Driving the Rasa prototype is fun. You sit in the glassy, compact bowl of a cockpit. Everything is pared back, most of it is hard-surfaced, but the design is very elegant. It's the work of Chris Reitz. Now operating his own studio, in a former life he had a lot to do with the Fiat 500.
It accelerates perkily when the fuel-cell electricity is compounded by a jolt from the capacitors. And four motors mean there's none of the limiting wheel-spin single-axle electric drives will often get. Mind you, this isn't a performance car, so let's not judge it that way.
Spowers was once a motor racer. But he gave it up because he wants to save the world
It steers very nicely too. Absent power assistance or the need for it, you're intimately connected to the road. The gyroscopic effects of the wheel motors don't really impinge. More important, it's light enough for parking.
Official approval for its non-friction braking system hasn't been finally signed off. So we were using the discs when I drove. But it's such a light car there's no reason the tyres can't cope. And the calibration of the electrical system is so good under acceleration I don't doubt it'll be fine in the opposite mode.
It's sometimes a bit harsh over the road, and always noisy. The fuel cell's fans aren't silenced yet, and the composite tub transmits a racket. Some of that can be fixed, but some can't without adding weight.
Most of all, the Rasa reminds me of the VW XL1. (Well, it would if you replace the sound of fuel-cell fans with a chattery little diesel.) Like the VW it's direct, mechanical, frugal. You relax into it in your snug low seat, propelled seemingly by the force of good intentions alone.
The capacitors can store about 0.5kWh, which is enough to drive the car a few minutes from a cold start-up while the fuel cell gets going.
Spowers is sitting in the passenger seat controlling a couple of the vital functions via a little box of electronic pushbuttons. But the beta-test cars won't need much particular knowledge to operate.
The underlying business, though, will be truly radical. The car itself, the fuelling system, the business, the factory: Spowers wants to change them all. Completely. Incremental change won't do. "Dinosaurs were't replaced by better dinosaurs," he says. Each of the changes demands that other things be changed. The whole system must change, in one leap. "You can't cross a canyon in two jumps."
He disdains the fact that the Toyota Mirai or Honda Clarity are basically conventional-type cars, sold though the usual dealer system. It's no surprise the old giants do it this way. They have so much invested in their plants and networks.
Spowers was once a motor racer. But he gave it up because he wants to save the world. Everything in Riversimple's business plan aligns to that aim.
The first pillar is that it will never sell cars. Huh? No. Riversimple's drivers will pay a monthly rental fee, to include depreciation, maintenance and, crucially, fuel.
Dinosaurs were't replaced by better dinosaurs. You can't cross a canyon in two jumps.
This drives big changes in the car itself. It has to be built to last, because Riversimple will have to take it back at the end of the contract. It has to be efficient because the driver isn't paying for the fuel. (So it's OK to spend money on say a carbon tub, because that'll make it cheaper for Riversimple to run.) It'll need to be upgradeable rather than expendable.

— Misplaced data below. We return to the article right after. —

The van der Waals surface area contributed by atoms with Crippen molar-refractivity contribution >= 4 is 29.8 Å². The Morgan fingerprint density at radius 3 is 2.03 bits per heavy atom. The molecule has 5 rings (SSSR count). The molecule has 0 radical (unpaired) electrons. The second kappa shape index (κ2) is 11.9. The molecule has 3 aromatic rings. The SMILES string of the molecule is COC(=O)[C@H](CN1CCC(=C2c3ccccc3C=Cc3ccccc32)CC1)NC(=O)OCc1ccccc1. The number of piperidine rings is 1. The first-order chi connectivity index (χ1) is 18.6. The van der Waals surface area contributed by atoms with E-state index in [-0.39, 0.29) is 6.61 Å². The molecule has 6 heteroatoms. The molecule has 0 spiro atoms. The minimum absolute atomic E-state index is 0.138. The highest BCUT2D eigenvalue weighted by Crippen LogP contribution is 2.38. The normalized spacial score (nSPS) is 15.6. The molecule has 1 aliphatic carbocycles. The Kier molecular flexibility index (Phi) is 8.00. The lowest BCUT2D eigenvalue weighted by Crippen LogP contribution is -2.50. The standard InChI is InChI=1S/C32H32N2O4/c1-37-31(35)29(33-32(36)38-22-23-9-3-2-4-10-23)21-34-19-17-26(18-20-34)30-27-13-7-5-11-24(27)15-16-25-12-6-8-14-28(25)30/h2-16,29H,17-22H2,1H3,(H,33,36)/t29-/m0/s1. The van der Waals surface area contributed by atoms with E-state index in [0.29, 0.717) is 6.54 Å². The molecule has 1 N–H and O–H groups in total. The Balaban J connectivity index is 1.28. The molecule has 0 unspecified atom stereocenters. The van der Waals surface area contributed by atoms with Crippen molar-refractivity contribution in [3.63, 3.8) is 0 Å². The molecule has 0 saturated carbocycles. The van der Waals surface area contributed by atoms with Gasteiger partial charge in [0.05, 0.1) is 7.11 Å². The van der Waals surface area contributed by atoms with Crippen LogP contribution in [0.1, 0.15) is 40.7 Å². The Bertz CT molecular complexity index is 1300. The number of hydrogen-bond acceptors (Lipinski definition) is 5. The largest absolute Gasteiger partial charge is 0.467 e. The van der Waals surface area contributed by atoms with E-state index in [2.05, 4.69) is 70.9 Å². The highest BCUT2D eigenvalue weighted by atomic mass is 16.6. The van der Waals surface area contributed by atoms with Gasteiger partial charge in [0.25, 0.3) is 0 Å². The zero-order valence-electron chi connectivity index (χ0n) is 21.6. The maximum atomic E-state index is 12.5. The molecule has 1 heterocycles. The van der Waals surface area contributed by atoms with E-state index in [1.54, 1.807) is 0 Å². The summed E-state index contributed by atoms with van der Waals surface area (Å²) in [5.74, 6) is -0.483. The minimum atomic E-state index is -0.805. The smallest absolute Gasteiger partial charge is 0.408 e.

Done this way, argues Spowers, everything points to a car that pollutes less and depletes less resources.
It also happens to reduce the cost of entry for him, and for his rivals. he doesn't mind. If more businesses like his spring up, that'll drive up production numbers of the fuel cells and capacitors and motors. Which will make them better and cheaper. And it'll encourage a quicker growth in fuelling and repair infrastructure.
Because there's no pressed steel in the body, a factory would be cheap, and wouldn't need to build huge numbers to justify itself. So Riversimple or its partners could install factories locally to areas of available fuel.
Spowers is also cutting Riversimple's investment by persuading his suppliers to join the same business plan. Instead of selling parts, they'd lease them to Riversimple on a per-mile basis. It's a partnership where everyone's interests are served by improving the efficiency and lifespan of the parts.
That's why Spowers has decided to open-source his technology. It's a risk in that he'll get more direct competition. But it eases his biggest fear, which is that fuel-cell cars remain stuck in a backwater.
He's a businessman and expects to survive by making cars better than any rivals'. "This isn't a social enterprise. I want to make efficiency profitable. Success will be measured by a recognised metric: money."
Others agree. Riversimple has just closed a successful £1m crowdfunder campaign, collecting some experienced global investors. This will help pay for the beta test.
Those 20 cars will be clustered around Abergavenny, 40 miles south of Riversimple's Llandindrod Wells HQ. A hydrogen station will be built to fuel them. Spowers is happy to call the Rasa a car for shortish trips, so being clustered around one station makes sense.
For the beta test, he reckons the cost will be about £370 a month, plus around 18p a mile. Not exactly cheap motoring, but this isn't subsidised by a global giant.
The cost of the fuel cell, the ultra-caps and the motors are all falling. Spowers reckons in a very few years a Riversimple five-seat hatch would cost the same as owning a Golf. It would give comparable acceleration and tank range too.
He's talking a revolution. But there's something tantalisingly close about it. If it doesn't succeed, it's a noble and clever vision.